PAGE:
A DOG FOR THE FAMILY
CANINE JEALOUSY EXPLAINED
Fred Lanting, All-Breed/Sieger/Schutzhund - TheDogPlace.org
A very common tendency among humans, be they dog fanciers or not, is to anthropomorphize. That means we ascribe human intelligence, motives, and morals to animals. Now, this is perfectly understandable, because there ARE a few things that both people and animals do for the same “reasons” (an odd choice of words, but you know what is meant). However the vast majority of actions by the canine are really reactions rather than acts of conscious, rational volition. One of those reactions is what we call “being jealous.”
Because we communicate so much with dogs, we easily yield to the temptation to think that they also think. However, a dog cannot bring anything to mind at will. His intelligence is a matter of instinct designed by his Creator and modified by environment for purposes of individual and species survival. A dog’s “thinking’ is limited to responses to stimuli, and learned patterns of reaction, however complex. His memory is associative, not willful. For example, you can consciously decide what to think about, such as what you’ll have for supper next Thursday, but a dog’s “thoughts” are really associations. The shadows lengthen about the way they did yesterday and he begins to look for your kid’s school bus before it’s anywhere near hearing range. He might read in your actions some subtle differences that escape your own notice, but which tell him there will be no bus today, Saturday. His reaction is to not expect the child’s arrival. You can read many accounts of how long such a habit can go on, once established in a non-rational but intelligent animal.
It is convenient, though not semantically or scientifically accurate, to use the same words when speaking about dogs, as about people: mental, thought, memory, and like terms. One of these is “jealous,” but I’m not convinced that jealousy is a valid canine emotion. Perhaps it is linked somehow to the pack instinct which determines hierarchical relationships when combined with other genetic and environmental factors. In the wild dog family, there is a leader or “alpha” dog, then, in a fairly simple chain of command, the others find their positions. Size, order of birth (age), injury, and many other things help determine a dog’s place in the hierarchy.
In the domesticated dog, the picture is often distorted a bit. John and Jane Doe have a puppy who grows up “thinking” he is number-three “person” in the family. Jane gets pregnant. Now what? Do they have cause to worry about the dog not accepting the baby?
Will jealousy cause the dog to nip the baby, the new little member of its family? Not if John and Jane prepare by thinking a little about dog psychology and follow the advice of those who’ve had knowledge and experience in raising both dogs and kids.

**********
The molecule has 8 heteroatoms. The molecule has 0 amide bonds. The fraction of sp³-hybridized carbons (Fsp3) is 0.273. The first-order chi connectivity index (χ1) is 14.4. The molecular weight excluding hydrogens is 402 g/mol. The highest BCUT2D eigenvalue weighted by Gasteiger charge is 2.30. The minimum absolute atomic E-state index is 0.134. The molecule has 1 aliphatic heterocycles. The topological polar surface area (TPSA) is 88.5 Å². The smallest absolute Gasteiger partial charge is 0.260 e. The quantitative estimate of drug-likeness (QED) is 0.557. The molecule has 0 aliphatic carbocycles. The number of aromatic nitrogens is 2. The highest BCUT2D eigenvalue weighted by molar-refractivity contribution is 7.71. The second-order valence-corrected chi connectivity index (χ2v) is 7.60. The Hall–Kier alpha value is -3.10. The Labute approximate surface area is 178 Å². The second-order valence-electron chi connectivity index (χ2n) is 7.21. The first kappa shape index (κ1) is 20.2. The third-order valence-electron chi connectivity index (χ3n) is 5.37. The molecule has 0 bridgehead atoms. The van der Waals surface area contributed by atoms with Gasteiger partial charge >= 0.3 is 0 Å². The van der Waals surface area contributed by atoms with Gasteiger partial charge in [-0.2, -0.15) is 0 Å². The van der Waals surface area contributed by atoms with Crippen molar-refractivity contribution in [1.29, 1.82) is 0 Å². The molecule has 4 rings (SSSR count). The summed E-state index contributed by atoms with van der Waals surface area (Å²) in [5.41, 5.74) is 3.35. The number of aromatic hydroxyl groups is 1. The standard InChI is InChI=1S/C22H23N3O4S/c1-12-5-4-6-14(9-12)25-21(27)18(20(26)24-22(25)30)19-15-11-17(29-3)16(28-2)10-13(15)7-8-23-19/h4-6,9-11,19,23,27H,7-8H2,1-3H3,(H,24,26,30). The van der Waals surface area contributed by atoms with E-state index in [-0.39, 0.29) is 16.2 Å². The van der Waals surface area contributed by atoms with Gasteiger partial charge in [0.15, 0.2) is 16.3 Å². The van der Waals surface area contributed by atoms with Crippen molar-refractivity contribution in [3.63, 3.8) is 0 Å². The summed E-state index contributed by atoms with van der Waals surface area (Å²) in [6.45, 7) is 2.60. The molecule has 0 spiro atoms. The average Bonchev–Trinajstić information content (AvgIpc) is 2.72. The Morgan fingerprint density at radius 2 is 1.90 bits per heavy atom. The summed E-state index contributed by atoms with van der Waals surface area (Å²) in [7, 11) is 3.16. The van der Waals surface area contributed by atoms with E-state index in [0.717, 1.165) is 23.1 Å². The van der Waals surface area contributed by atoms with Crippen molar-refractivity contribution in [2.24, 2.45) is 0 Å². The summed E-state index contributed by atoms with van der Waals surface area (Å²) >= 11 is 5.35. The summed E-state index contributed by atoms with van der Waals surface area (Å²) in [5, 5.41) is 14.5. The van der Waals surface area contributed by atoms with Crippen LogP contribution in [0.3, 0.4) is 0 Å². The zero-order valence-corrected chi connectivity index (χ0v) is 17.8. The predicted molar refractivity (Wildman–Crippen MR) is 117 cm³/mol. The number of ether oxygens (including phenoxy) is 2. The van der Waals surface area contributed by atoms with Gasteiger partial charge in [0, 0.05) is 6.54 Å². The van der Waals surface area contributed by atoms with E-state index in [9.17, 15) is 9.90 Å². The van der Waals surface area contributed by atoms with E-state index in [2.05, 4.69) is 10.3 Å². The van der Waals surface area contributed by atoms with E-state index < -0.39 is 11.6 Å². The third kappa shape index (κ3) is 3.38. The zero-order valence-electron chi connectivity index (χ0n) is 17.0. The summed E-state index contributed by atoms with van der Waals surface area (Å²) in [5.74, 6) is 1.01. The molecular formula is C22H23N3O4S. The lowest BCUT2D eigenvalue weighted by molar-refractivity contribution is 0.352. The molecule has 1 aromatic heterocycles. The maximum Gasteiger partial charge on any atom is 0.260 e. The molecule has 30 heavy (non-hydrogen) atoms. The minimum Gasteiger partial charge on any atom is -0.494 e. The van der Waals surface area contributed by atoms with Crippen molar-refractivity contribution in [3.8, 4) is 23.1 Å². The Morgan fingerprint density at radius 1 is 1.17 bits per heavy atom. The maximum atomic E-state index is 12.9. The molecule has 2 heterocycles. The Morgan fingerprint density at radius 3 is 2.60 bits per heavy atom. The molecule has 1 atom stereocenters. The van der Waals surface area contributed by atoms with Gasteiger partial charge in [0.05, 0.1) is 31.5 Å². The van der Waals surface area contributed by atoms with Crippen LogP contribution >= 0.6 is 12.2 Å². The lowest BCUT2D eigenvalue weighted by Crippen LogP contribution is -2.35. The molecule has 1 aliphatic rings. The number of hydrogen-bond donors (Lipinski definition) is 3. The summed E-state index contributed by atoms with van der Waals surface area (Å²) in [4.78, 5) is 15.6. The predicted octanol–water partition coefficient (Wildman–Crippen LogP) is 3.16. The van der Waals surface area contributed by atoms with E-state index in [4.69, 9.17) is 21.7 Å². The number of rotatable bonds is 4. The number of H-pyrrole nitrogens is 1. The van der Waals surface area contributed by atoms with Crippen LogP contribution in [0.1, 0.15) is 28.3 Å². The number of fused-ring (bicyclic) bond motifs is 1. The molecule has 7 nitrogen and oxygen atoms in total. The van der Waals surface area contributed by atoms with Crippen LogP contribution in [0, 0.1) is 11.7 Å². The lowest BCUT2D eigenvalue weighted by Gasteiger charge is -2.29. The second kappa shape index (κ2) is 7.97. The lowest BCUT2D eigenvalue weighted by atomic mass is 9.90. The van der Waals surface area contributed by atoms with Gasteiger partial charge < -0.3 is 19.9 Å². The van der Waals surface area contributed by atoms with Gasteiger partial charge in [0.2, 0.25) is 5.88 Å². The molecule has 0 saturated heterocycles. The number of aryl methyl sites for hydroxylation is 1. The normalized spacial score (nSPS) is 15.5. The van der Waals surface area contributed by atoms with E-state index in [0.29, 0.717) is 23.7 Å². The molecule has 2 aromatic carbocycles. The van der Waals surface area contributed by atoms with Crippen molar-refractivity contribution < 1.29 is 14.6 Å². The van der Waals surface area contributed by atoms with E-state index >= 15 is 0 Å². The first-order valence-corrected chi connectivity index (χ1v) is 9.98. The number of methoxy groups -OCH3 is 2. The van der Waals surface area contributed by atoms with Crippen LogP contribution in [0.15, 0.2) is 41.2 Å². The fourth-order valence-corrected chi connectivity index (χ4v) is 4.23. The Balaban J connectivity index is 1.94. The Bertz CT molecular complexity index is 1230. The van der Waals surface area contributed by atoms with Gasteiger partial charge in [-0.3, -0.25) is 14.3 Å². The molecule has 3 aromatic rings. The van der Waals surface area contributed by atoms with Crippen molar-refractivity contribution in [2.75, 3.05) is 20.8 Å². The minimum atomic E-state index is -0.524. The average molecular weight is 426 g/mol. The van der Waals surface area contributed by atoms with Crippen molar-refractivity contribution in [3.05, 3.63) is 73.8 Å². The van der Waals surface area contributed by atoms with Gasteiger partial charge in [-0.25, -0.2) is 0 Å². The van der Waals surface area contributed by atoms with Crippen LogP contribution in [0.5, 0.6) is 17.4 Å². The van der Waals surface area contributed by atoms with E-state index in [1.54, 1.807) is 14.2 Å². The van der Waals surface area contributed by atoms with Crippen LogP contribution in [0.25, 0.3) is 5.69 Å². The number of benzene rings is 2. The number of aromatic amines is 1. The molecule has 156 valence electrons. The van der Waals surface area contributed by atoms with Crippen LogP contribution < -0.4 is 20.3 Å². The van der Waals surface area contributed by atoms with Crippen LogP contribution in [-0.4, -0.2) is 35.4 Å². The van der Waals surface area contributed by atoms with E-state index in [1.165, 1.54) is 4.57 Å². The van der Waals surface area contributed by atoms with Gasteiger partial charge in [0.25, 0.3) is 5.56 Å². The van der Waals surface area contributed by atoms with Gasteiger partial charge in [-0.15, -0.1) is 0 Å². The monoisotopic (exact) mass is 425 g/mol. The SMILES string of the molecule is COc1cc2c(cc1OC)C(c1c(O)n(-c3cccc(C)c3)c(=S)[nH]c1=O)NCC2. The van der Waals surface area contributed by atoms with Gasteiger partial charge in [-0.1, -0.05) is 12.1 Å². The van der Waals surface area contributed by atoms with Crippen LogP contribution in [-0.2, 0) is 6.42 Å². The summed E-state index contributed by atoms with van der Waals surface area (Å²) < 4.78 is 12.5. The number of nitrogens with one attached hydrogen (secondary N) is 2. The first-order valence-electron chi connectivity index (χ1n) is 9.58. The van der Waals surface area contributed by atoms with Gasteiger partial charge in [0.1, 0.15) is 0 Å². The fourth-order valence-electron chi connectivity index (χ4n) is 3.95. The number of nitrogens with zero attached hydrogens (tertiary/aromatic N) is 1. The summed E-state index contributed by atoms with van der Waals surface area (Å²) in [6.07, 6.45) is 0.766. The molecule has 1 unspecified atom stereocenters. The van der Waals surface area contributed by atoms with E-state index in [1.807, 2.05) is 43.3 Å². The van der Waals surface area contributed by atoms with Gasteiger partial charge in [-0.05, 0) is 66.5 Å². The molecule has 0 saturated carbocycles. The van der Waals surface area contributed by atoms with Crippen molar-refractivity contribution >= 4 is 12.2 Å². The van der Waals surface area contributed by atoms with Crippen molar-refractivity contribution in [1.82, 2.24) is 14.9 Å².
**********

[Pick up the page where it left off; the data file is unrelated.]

The same steps can prevent jealousy over a new puppy as a new human baby, though in the case of a new pup, the younger will almost inevitably remain on a lower rung of the ladder than the older dog. The baby, however, will eventually exercise reasoning and power to advance past the dog’s hierarchical position. By the way, the further down this scale, the less positional differences there are between individuals—the more equal two adjacent members will be.
When our son was in the womb and we started to bring home shower gifts and things to outfit the nursery, we would make a big deal about showing every item to “Harvey,” our dog who didn’t know he was a dog. He would sniff everything we put on the floor for him to examine: front, back, top, bottom, and inside. We used the word “baby” many times during this introduction of each item and then put the booties and caps and shawls into the closet. We held Harvey up to review the things we had put on the shelves earlier. Talking, sharing, using “baby” and “good dog!” and “good boy!” together prepared him for the day we brought the “final” gift home, the baby itself.
Sure, the dog knew the difference between a blanket and the living baby but he had it so fixed in his mind that “baby” meant he’d be deeply involved, praised, and allowed (encouraged) to sniff, that when we put “baby” on the floor of the bedroom, Harvey went through the same procedure, albeit with what appeared to be of much more interest and pleasure.
From that point on, whenever we picked up or fed the baby, Harvey was involved, unless he was more interested in something else, which happened more and more often as he got used to the novelty. He was allowed to sniff and lick the baby, and before long learned that he got extra praise if he held still while we propped the baby up against him for support for photographing. Later, it was no trouble to learn patience while having his nose pinched, tail tugged, or ear gnawed.
Jealousy never raised its green-¬eyed head because Harvey was made to “think” that he was at least equal to the newcomer. Of course, he did not rationalize it, but his position in the pecking order had never been threatened. People can stop themselves from feeling a certain way by saying to themselves “Wait a minute. I don’t have to feel threatened. I’m loved as much as the rest, or as much as before.” People can control their emotions by will power. Dogs cannot do this, so we must manipulate their environment so as to take the place of the reasoning power that we humans can use.
When it comes to being jealous over the new baby or puppy, we simply use our power or reasoning to prevent a potential problem. We must mold our dogs’ emotions and actions by exercising the principles of training—especially positive reinforcement. If correction is ever needed, be sure to follow immediately with expressions of love, and assurance that the dog’s place of value in the family is secure.